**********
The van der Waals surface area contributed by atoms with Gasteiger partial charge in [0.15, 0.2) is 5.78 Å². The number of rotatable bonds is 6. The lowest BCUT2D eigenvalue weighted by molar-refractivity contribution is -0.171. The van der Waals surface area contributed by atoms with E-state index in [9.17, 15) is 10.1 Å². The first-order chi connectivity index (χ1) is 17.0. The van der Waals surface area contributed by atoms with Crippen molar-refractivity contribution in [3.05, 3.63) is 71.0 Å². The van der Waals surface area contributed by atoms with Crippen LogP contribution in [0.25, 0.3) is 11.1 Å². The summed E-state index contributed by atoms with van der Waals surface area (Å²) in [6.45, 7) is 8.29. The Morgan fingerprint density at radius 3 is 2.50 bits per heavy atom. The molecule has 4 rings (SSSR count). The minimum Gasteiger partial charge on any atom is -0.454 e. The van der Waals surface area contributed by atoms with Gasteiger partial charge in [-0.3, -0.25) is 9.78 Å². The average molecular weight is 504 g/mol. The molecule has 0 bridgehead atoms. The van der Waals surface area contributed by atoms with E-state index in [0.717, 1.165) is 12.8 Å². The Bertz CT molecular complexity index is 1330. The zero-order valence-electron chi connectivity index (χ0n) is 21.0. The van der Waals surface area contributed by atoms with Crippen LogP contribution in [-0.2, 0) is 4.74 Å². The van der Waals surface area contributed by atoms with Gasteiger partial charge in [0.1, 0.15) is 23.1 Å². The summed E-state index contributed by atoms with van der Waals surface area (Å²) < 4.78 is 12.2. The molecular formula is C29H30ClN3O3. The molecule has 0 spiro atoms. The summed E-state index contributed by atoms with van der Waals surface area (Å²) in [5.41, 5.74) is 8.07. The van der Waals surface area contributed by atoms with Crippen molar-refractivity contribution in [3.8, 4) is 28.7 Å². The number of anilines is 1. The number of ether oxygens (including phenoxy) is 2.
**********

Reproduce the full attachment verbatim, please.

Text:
The van der Waals surface area contributed by atoms with Gasteiger partial charge in [0.15, 0.2) is 5.78 Å². The number of rotatable bonds is 6. The lowest BCUT2D eigenvalue weighted by molar-refractivity contribution is -0.171. The van der Waals surface area contributed by atoms with E-state index in [9.17, 15) is 10.1 Å². The first-order chi connectivity index (χ1) is 17.0. The van der Waals surface area contributed by atoms with Crippen molar-refractivity contribution in [3.05, 3.63) is 71.0 Å². The van der Waals surface area contributed by atoms with Crippen LogP contribution in [0.25, 0.3) is 11.1 Å². The summed E-state index contributed by atoms with van der Waals surface area (Å²) in [6.45, 7) is 8.29. The Morgan fingerprint density at radius 3 is 2.50 bits per heavy atom. The molecule has 4 rings (SSSR count). The minimum Gasteiger partial charge on any atom is -0.454 e. The van der Waals surface area contributed by atoms with Gasteiger partial charge in [-0.3, -0.25) is 9.78 Å². The average molecular weight is 504 g/mol. The molecule has 0 bridgehead atoms. The van der Waals surface area contributed by atoms with E-state index in [0.717, 1.165) is 12.8 Å². The Bertz CT molecular complexity index is 1330. The zero-order valence-electron chi connectivity index (χ0n) is 21.0. The van der Waals surface area contributed by atoms with Crippen LogP contribution in [-0.2, 0) is 4.74 Å². The van der Waals surface area contributed by atoms with Gasteiger partial charge in [0.1, 0.15) is 23.1 Å². The summed E-state index contributed by atoms with van der Waals surface area (Å²) < 4.78 is 12.2. The molecular formula is C29H30ClN3O3. The molecule has 0 spiro atoms. The summed E-state index contributed by atoms with van der Waals surface area (Å²) in [5.41, 5.74) is 8.07. The van der Waals surface area contributed by atoms with Crippen molar-refractivity contribution in [3.8, 4) is 28.7 Å². The number of anilines is 1. The number of ether oxygens (including phenoxy) is 2.